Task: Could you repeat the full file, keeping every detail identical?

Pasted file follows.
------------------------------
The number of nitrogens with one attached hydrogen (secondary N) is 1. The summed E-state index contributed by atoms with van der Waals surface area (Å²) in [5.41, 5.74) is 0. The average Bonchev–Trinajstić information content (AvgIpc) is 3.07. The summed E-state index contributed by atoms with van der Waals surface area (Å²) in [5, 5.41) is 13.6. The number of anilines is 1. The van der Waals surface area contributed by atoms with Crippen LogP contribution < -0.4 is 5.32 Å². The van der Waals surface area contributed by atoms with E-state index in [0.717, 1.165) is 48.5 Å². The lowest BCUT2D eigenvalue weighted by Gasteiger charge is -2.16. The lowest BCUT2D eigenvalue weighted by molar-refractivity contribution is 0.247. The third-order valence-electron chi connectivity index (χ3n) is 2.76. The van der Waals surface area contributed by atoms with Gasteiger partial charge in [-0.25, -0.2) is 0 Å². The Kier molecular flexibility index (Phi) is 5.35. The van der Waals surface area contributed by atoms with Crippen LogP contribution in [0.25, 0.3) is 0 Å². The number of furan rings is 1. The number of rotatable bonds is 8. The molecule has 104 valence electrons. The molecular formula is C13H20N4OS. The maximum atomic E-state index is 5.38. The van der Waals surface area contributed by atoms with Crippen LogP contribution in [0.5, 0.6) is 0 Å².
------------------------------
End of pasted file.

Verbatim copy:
The number of nitrogens with one attached hydrogen (secondary N) is 1. The summed E-state index contributed by atoms with van der Waals surface area (Å²) in [5.41, 5.74) is 0. The average Bonchev–Trinajstić information content (AvgIpc) is 3.07. The summed E-state index contributed by atoms with van der Waals surface area (Å²) in [5, 5.41) is 13.6. The number of anilines is 1. The van der Waals surface area contributed by atoms with Crippen LogP contribution < -0.4 is 5.32 Å². The van der Waals surface area contributed by atoms with E-state index in [0.717, 1.165) is 48.5 Å². The lowest BCUT2D eigenvalue weighted by Gasteiger charge is -2.16. The lowest BCUT2D eigenvalue weighted by molar-refractivity contribution is 0.247. The third-order valence-electron chi connectivity index (χ3n) is 2.76. The van der Waals surface area contributed by atoms with Gasteiger partial charge in [-0.25, -0.2) is 0 Å². The Kier molecular flexibility index (Phi) is 5.35. The van der Waals surface area contributed by atoms with Crippen LogP contribution in [0.25, 0.3) is 0 Å². The number of furan rings is 1. The number of rotatable bonds is 8. The molecule has 104 valence electrons. The molecular formula is C13H20N4OS. The maximum atomic E-state index is 5.38. The van der Waals surface area contributed by atoms with Crippen LogP contribution in [0.5, 0.6) is 0 Å².